Five Investing Mistakes to Avoid
Please note this blog post was published over 12 months ago and so may not include the most up-to-date information, for example where regulation around investing has changed.
Are you doing enough with your money to reach your investment goals? The latest True Potential Savings Gap research shows that most people have been saving less in the last three months, meaning there could be shortfalls in eventual retirement pots.
Those who moved their investments into cash, or stopped investing during the recent Coronavirus lockdown, may have missed opportunities as markets started to recover in late March. Some investors may have looked at February’s market declines and thought it was safer not to be invested, but if you pulled your money out on March 23rd or the weeks before, you’ll have missed all the growth since that date as well as the chance to invest at a lower unit cost.
It’s a common investing error, getting emotional and reacting to short-term volatility. Those investors who stuck to a long-term plan, left their money invested and continued to invest into their Portfolio are now seeing the benefits of the recovery.
Here are some of the investing pitfalls to avoid if you want to do more with your money:
1. Timing the market
It’s a cliché, but it is true, investing is all about time in the market rather than timing the market.
None of us can guess what will happen an hour from now, let alone a month from now even the greatest of fund managers don’t know for certain what will happen next, so predicting the most effective time to invest is a waste of time.
Take earlier this year for example, when Brexit was done, and the US and China agreed a trade deal. On the face of it, if you were trying to time the market, it looked like as good of a time as any. What happened? Coronavirus came along and in a tiny period of time had paralysed the world economy. Timing the market just doesn’t work. You can never know when the next great fluctuation will present itself.
What is much wiser, is time in the market. If you are invested for twenty to thirty years, it really doesn’t matter if a 2008 financial crisis or 2020 Coronavirus impacts your investment. In the short term, they will supress the effectiveness of an investment, but just look at the long term since 2008 – even now amid the Coronavirus you’d still be significantly up on your wealth with investments held since the financial crisis.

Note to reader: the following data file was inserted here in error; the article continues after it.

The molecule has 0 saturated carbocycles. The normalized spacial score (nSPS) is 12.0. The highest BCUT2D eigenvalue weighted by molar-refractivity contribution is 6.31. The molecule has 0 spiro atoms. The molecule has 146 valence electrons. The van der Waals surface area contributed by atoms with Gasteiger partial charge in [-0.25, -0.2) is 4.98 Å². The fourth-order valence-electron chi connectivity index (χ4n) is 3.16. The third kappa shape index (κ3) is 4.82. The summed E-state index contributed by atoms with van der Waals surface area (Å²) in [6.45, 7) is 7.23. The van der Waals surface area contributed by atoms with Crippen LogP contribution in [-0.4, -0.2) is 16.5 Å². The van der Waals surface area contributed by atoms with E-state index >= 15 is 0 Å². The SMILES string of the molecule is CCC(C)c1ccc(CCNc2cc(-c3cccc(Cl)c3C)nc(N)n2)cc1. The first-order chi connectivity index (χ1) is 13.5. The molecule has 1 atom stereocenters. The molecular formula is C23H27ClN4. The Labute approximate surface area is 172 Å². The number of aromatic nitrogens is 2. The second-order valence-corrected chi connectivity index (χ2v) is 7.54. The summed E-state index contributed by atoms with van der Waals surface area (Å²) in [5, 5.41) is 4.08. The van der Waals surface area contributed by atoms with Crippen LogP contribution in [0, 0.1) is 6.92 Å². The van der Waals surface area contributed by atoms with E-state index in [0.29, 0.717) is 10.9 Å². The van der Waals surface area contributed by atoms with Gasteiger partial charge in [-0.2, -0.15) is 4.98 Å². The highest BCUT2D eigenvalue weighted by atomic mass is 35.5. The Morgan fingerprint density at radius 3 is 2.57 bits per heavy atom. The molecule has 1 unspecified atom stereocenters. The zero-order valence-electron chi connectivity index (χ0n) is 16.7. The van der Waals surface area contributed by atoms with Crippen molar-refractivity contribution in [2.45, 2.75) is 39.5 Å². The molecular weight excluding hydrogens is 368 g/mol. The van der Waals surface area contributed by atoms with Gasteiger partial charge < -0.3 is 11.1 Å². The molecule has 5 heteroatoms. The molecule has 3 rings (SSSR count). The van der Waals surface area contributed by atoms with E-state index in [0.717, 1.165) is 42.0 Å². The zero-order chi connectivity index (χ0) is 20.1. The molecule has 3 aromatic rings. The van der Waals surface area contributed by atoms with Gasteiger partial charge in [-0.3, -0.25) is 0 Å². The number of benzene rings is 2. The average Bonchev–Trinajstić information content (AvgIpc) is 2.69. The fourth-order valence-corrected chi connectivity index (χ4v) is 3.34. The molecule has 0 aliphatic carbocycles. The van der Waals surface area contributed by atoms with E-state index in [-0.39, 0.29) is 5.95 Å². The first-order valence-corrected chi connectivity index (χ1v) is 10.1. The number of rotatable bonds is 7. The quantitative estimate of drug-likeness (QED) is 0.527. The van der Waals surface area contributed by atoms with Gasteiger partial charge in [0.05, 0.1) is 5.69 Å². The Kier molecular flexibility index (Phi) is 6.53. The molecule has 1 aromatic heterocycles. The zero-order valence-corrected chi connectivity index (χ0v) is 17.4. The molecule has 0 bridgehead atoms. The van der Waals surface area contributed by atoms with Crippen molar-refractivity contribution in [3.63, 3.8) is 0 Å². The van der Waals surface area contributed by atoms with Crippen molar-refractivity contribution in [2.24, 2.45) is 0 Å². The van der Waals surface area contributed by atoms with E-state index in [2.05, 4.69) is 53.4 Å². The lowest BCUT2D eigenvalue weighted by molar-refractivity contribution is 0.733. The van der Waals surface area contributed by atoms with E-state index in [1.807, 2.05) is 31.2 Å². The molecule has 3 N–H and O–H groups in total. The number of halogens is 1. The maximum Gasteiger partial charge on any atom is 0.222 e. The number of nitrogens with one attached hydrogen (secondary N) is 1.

The message is simple, we believe it is better to stay invested and keep investing, and you could ride out fluctuations in the market.
2. Leaving it until later
When it comes to saving for retirement, it is easy to get sucked into the idea that you’ll have time later in your career to invest. The illusion can be that you’ll have more money later in your career, and less pressing things to buy.
You are much better investing little and often now, rather than investing much more later.
That’s because the effect of compound growth takes time to multiply. It is good to invest more later in your career, but this won’t have the time to grow in the same way as investments made today.
You can build up decades of growth upon growth if you start investing properly in your twenties and thirties. This compound growth means that those who invest a little for longer, can retire richer than those who invest a lot for a short period nearer retirement.
3. Don’t put all your eggs in one basket
For some investors, the idea of backing the next Amazon or Netflix can be too much to resist. However, individual stock picking can lead to losses or disappointing growth compared to more rounded investment funds.
Diversification is key. By not putting all your eggs in one basket, you are less exposed to potential fluctuations in the markets. In fact, if one region of the world underperforms, you may see overperformance in another region as a result. This way your money is less susceptible to volatility, and at True Potential our Portfolios are globally diversified in different asset classes, giving you an investment which aims to minimise risk and maximise performance.
4. Emotional stress
Don’t let your emotions get the better of you when investing. There’ll always be some sort of political event like a Brexit or a natural disaster like the Coronavirus. At the time, it’s human nature to feel like your investment is under threat, but when viewed through the lens of a twenty to thirty year investment goal it can put things in perspective.
Investors have seen this over the last few months with Coronavirus. While the news headlines dominated with hype over the economy, the reality was that markets started recovering after the dip. Those who let emotions rule and hadn’t been invested during that period missed out on the market growth.
5. Avoid get rich quick schemes
Investing is a “get rich slow” scheme, an effective way to build towards your goals for the long-term. What you want to avoid is get rich quick schemes, which are increasingly prevalent with trading platforms and app based investments which present investing as almost a game to be played.
Boring is better. Invest for the long term, with regular investments to close your gap to goal. Compound growth and globally diversified Portfolio are a proven ways to build towards your goals, and with True Potential’s award winning technology you can track your performance or top up your investment at any time.
Do More With Your Money.